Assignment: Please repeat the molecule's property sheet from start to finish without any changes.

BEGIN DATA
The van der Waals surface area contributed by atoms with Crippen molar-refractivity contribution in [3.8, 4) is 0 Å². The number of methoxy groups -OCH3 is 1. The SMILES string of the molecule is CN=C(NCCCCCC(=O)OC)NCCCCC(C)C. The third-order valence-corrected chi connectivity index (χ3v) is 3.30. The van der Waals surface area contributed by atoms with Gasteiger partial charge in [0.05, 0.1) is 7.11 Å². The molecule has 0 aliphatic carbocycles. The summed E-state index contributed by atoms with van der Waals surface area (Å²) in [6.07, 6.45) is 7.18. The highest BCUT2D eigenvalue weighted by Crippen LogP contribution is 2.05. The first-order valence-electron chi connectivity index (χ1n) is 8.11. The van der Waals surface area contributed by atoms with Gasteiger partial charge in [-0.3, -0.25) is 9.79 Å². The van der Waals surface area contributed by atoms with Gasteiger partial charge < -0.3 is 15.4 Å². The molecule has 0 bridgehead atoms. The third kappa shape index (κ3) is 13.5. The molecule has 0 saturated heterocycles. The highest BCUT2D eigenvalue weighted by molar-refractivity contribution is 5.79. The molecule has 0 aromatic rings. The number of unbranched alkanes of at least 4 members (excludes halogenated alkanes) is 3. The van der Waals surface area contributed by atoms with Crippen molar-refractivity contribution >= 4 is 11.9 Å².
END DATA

The van der Waals surface area contributed by atoms with Crippen molar-refractivity contribution in [3.8, 4) is 0 Å². The number of methoxy groups -OCH3 is 1. The SMILES string of the molecule is CN=C(NCCCCCC(=O)OC)NCCCCC(C)C. The third-order valence-corrected chi connectivity index (χ3v) is 3.30. The van der Waals surface area contributed by atoms with Gasteiger partial charge in [0.05, 0.1) is 7.11 Å². The molecule has 0 aliphatic carbocycles. The summed E-state index contributed by atoms with van der Waals surface area (Å²) in [6.07, 6.45) is 7.18. The highest BCUT2D eigenvalue weighted by Crippen LogP contribution is 2.05. The first-order valence-electron chi connectivity index (χ1n) is 8.11. The van der Waals surface area contributed by atoms with Gasteiger partial charge in [-0.3, -0.25) is 9.79 Å². The van der Waals surface area contributed by atoms with Gasteiger partial charge < -0.3 is 15.4 Å². The molecule has 0 bridgehead atoms. The third kappa shape index (κ3) is 13.5. The molecule has 0 saturated heterocycles. The highest BCUT2D eigenvalue weighted by molar-refractivity contribution is 5.79. The molecule has 0 aromatic rings. The number of unbranched alkanes of at least 4 members (excludes halogenated alkanes) is 3. The van der Waals surface area contributed by atoms with Crippen molar-refractivity contribution >= 4 is 11.9 Å².